Mr. Justice Zulfiqar Ahmad Khan in his judgment has decided the issue regarding infringement of trademark, Lapp test, Moron in a hurry test and classic trinity test in High Court Appeal No. 269 of 2014.
Through instant appeal order dated 25.09.2014 passed by on the learned Single Judge on applications filed by the rival parties under Order 39 Rule 1 & 2 and Order 39 Rule 4 respectively in Suit titled Injunction against Infringement of Trade Mark, Passing off, Unfair Competition, Damage and Account of Profit, are assailed, where the learned Single Judge while holding that pursuant to registration of a trademark, the registered proprietor acquires exclusive rights in the registered trademark, held that since the respondent’s trademark “Roohe-e-Samar” is not similar with the appellant’s famous and well known trademark “Rooh Afza”, no deception or confusion has taken or likely to take place, thus declined the application seeking injunction against the respondent from selling its goods under Rooh-e-Samar trademark. The relevant paragraphs of the impugned order are reproduced as follows:
“14. I have before me the label (s) of both produces i.e. ‘Sharbat Rooh Afza’ and ‘Rooh-e-Samar’. It is worth to make it clear again that it should not be a mere claim of similarity but claim of similarity should qualify the test that it (similarity), overall, should be so resemble that an ordinary consumer may not differ between that he intended to purchase or what is presented to him. A bare look, nowhere, results into any confusion because not only the colour scheme but also the calligraphy and its manner are quite different from each other. Mere having photo-graph/picture of different fruits is not sufficient to believe the plea of the plaintiff that label of the defendant’s product ‘Rooh-e-Samar’ shall cause ‘confusion’ or ‘deception’ to its customers of ‘Sharbat Rooh Afza’. The color scheme(s) of these two are entirely different with considerable distinction to an ordinary eye; the calligraphy is also differently posed and even picture of fruits is different from that of ‘Sharbat Rooh Afza’.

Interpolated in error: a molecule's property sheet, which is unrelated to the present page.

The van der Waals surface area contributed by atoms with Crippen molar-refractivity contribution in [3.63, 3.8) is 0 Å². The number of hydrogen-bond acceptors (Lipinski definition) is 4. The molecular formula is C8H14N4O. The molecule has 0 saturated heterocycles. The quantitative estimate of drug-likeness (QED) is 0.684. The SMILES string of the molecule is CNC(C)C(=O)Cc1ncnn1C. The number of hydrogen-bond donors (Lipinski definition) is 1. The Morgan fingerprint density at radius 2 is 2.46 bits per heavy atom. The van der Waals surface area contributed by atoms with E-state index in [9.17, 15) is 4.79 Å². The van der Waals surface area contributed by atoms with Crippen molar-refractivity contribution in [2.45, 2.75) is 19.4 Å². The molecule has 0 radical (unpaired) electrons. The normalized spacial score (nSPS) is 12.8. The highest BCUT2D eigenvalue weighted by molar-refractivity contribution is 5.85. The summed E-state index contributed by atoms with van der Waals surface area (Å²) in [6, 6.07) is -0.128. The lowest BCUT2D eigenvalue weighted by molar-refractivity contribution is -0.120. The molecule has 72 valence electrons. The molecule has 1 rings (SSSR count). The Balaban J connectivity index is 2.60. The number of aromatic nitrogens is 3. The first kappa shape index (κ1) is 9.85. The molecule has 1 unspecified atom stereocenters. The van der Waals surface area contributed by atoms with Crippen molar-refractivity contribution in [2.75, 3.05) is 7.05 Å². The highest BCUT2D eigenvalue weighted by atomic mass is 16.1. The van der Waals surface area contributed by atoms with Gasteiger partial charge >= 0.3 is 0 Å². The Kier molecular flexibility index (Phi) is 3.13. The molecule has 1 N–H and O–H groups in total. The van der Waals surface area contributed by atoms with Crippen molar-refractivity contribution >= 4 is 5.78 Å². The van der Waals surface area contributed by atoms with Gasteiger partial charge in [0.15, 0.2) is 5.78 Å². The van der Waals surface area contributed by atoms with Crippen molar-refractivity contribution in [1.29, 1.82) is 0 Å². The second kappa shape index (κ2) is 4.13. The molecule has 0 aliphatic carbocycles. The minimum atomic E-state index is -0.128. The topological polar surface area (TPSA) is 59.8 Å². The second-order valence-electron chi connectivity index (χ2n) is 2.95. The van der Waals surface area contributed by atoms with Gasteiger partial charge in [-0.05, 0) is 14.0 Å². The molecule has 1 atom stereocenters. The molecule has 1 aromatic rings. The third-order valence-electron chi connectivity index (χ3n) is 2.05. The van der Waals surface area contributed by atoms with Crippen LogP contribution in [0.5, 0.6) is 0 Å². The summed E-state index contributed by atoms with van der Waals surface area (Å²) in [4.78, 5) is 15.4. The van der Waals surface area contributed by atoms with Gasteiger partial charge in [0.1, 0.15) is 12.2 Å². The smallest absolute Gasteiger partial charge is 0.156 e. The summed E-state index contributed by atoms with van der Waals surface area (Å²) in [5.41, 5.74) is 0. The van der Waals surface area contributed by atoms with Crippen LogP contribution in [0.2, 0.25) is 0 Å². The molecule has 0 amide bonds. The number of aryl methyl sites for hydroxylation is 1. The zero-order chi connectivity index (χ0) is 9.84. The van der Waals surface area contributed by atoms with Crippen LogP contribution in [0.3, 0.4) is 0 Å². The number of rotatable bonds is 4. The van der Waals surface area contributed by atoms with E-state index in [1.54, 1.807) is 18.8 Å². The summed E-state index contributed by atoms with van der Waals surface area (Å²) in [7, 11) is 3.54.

15. In view of above examination I am not of the view that label of the product of the defendant (Rooh-e-Samar) is being presented / labeled or marketed in a manner or fashion that it could result in causing a ‘deception’ or ‘confusion’ to the customer of the plaintiff whose brand ‘Sharbat Rooh Afza’ is well renowned and very much known to its customers, therefore, no case of ‘confusion’ or ‘deception’ is appearing to me. Accordingly, I am not inclined to sail with the view of the plaintiff but conclude that plaintiff has no prima facie case in its favour so as to deprive the defendant from doing/continuing the lawful business or trade. Therefore, application for injunction is hereby dismissed. In consequence whereof the CMA No.11282/2014 stands dismissed being infructuous.”